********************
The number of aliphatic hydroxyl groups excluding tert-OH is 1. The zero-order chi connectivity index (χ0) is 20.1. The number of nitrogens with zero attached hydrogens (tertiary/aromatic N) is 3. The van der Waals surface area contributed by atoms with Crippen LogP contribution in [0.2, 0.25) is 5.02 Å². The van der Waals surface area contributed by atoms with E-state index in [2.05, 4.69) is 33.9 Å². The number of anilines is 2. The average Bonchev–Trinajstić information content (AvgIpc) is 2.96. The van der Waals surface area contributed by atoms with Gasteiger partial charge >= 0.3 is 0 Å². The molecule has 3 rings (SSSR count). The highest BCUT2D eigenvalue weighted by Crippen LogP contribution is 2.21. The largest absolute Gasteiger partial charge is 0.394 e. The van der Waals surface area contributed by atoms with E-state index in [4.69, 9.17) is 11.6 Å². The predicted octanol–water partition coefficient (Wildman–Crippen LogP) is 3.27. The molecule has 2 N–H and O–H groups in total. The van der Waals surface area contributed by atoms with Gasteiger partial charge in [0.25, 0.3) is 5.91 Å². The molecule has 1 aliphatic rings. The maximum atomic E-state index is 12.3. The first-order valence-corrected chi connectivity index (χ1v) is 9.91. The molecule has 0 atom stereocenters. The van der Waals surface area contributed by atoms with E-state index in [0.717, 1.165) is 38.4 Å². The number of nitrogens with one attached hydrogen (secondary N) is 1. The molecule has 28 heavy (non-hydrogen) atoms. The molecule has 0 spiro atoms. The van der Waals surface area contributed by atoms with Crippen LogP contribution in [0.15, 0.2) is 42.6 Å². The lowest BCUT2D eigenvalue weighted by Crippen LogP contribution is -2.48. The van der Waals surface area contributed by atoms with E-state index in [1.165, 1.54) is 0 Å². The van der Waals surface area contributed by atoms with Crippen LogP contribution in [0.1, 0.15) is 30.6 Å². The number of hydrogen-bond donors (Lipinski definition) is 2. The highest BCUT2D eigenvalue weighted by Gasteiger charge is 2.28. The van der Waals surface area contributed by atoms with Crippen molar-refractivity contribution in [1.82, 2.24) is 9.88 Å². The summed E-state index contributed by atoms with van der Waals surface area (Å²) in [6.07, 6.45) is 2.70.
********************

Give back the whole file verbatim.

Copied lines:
The number of aliphatic hydroxyl groups excluding tert-OH is 1. The zero-order chi connectivity index (χ0) is 20.1. The number of nitrogens with zero attached hydrogens (tertiary/aromatic N) is 3. The van der Waals surface area contributed by atoms with Crippen LogP contribution in [0.2, 0.25) is 5.02 Å². The van der Waals surface area contributed by atoms with E-state index in [2.05, 4.69) is 33.9 Å². The number of anilines is 2. The average Bonchev–Trinajstić information content (AvgIpc) is 2.96. The van der Waals surface area contributed by atoms with Gasteiger partial charge >= 0.3 is 0 Å². The molecule has 3 rings (SSSR count). The highest BCUT2D eigenvalue weighted by Crippen LogP contribution is 2.21. The largest absolute Gasteiger partial charge is 0.394 e. The van der Waals surface area contributed by atoms with E-state index in [4.69, 9.17) is 11.6 Å². The predicted octanol–water partition coefficient (Wildman–Crippen LogP) is 3.27. The molecule has 2 N–H and O–H groups in total. The van der Waals surface area contributed by atoms with Gasteiger partial charge in [0.25, 0.3) is 5.91 Å². The molecule has 1 aliphatic rings. The maximum atomic E-state index is 12.3. The first-order valence-corrected chi connectivity index (χ1v) is 9.91. The molecule has 0 atom stereocenters. The van der Waals surface area contributed by atoms with E-state index in [0.717, 1.165) is 38.4 Å². The number of nitrogens with one attached hydrogen (secondary N) is 1. The molecule has 28 heavy (non-hydrogen) atoms. The molecule has 0 spiro atoms. The van der Waals surface area contributed by atoms with Crippen LogP contribution in [0.15, 0.2) is 42.6 Å². The lowest BCUT2D eigenvalue weighted by Crippen LogP contribution is -2.48. The van der Waals surface area contributed by atoms with E-state index in [1.165, 1.54) is 0 Å². The van der Waals surface area contributed by atoms with Crippen LogP contribution in [0.1, 0.15) is 30.6 Å². The number of hydrogen-bond donors (Lipinski definition) is 2. The highest BCUT2D eigenvalue weighted by Gasteiger charge is 2.28. The van der Waals surface area contributed by atoms with Crippen molar-refractivity contribution in [1.82, 2.24) is 9.88 Å². The summed E-state index contributed by atoms with van der Waals surface area (Å²) in [6.07, 6.45) is 2.70.